Benton Foundation

The mission of the Benton Foundation is to articulate a public interest vision for the digital age and to demonstrate the value of communications for solving social problems.
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  • Just this week, an early-August speech by Jennifer Granick, the Director of Civil Liberties at the Stanford Center for Internet and Society, came across my desk, the kind of thought-provoking piece that makes you ignore everthing else you need to get to in your In Box. The speech was delivered at Black Hat 2015, a network security meeting in Las Vegas. Granick’s dire warning: the dream of Internet freedom -- a free, open, reliable, interoperable Internet, a place where anyone can say anything, and anyone who wants to hear it can listen and respond, a place where everyone could be a publisher and a creator, a global medium that had everything on the shelves – that dream is dying. Gulp. And although there’s plenty of blame to go around for this loss, Granick puts the bulk of it on you, me, herself… all of us who use the Internet. Double gulp.

  • Earlier this year, the Federal Communications Commission found that broadband deployment in the United States – especially in rural areas – is failing to keep pace with today’s advanced, high-quality voice, data, graphics and video offerings. Over half of all rural Americans lack access to broadband service with 25 megabits per second (Mbps) for downloads and 3 Mbps for uploads. Moreover, rural America continues to be underserved at all speeds, the FCC found: 20 percent lack access even to service at 4 Mbps/1 Mbps, down only 1 percent from 2011, and 31 percent lack access to 10 Mbps/1 Mbps, down only 4 percent from 2011.

  • On August 6, the Federal Communications Commission voted on a seemingly routine notice initiating its statutorily mandated annual inquiry into the state of broadband deployment in the United States. (Actually, as explained below, it is measuring something somewhat different.) Collection and analysis of data is essential to effective policymaking, and Congress has directed that many agencies compile reports of one kind or another. Solicitation of public comment on data collection for a wonky report might not seem to be controversial, but the issuance of the notice generated vociferous reactions from the two Republican Commissioners.

  • Benton’s Headlines mainly track developments at the Federal Communications Commission, but major telecommunications and media policy news also comes from the Federal Trade Commission. That was true when the FTC released the Statement of Enforcement Principles Regarding “Unfair Methods of Competition” Under Section 5 of the FTC Act on August 13. This is just the kinda summer reading that DC wonks long for.

  • Personally, as you can imagine, and for all of us at the Benton Foundation, 2015 has been a rough year. But the outpouring of love and support we’ve received from all corners has been amazing. Charles Benton would have been so thrilled to realize how many lives he touched and impacted. And I am so honored to be here with you all to accept The Dirk Koning – George Stoney Award.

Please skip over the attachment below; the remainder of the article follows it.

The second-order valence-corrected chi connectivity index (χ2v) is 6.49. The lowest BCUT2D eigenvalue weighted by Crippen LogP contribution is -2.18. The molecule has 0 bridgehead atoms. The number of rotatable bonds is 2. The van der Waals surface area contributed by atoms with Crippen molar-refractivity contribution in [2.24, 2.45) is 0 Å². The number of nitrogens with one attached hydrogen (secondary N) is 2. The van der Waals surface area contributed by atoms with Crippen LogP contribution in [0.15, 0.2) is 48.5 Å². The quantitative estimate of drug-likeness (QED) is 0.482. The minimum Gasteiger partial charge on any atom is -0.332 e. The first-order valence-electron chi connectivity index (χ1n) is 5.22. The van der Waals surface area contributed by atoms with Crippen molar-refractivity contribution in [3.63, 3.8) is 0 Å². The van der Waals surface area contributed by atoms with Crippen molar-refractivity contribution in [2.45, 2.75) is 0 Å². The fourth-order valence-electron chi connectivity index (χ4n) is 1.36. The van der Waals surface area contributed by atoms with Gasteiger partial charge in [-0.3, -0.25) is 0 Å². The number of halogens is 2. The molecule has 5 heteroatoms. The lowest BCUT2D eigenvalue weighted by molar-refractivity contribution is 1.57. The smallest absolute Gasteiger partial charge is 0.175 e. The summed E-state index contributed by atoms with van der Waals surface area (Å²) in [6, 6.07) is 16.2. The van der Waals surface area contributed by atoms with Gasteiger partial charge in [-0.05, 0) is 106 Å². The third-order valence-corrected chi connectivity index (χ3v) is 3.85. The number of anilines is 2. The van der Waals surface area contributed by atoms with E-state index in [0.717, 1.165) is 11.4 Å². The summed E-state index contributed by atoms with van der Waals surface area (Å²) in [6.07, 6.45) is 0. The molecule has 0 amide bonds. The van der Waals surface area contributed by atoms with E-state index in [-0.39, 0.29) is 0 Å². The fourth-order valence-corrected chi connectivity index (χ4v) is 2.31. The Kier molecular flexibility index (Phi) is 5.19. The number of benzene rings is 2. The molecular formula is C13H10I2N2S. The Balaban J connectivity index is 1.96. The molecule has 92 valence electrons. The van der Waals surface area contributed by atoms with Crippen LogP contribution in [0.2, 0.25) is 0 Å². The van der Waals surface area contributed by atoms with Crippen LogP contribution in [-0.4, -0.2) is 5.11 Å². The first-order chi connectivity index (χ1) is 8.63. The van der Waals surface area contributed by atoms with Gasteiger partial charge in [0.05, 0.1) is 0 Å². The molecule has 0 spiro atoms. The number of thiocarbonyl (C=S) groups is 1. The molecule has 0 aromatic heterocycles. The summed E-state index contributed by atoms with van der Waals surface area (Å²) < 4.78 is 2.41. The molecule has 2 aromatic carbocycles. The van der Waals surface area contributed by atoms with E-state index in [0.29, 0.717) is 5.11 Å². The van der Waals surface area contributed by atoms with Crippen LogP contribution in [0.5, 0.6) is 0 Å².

• Pew Research Center recently issued a report on who is online and who is not. As we’ve discussed in previous articles for the Digital Beat Blog, demographic factors such as age, income and educational attainment characterize the 15 percent of Americans who remain offline. Seniors are most likely to be offline, with 39% reporting they do not use the Internet. Yet, there has been significant progress in getting seniors online. In 2000, 86% of adults age 65+ were offline. This progress is due in part to baby boomers entering the age 65+ group, but also to the work of many organizations across the country working diligently to help seniors overcome the obstacles they face in broadband adoption. Here are just a few of them.

  • California is the only state that has a Lifeline program with greater support provided to low income households than the federal program. Why is California’s Lifeline program the most substantial state program? How did that happen? What has the California Public Utilities Commission (CPUC) learned? We’ll review the history and explore the issues in hopes that the FCC and other states can take some lessons from the California experience to help inform the “modernization” of Lifeline going forward.

  • Millions of Americans still are not online – many in rural areas. Did the broadband stimulus fail them?

  • It was 20 years ago today...

  • The Federal Communications Commission’s Network Neutrality rules became effective on June 12. Since then, contrary to the warnings of some opponents, the digital world has not stopped turning. On the other hand, while Net Neutrality supporters were jubilant, there has been little visible change for the good, either. That should not be surprising, since the most important impact of the new rules is in shaping future conduct. Even so, for those interested in preserving an open Internet, there are a number of developments worth noting.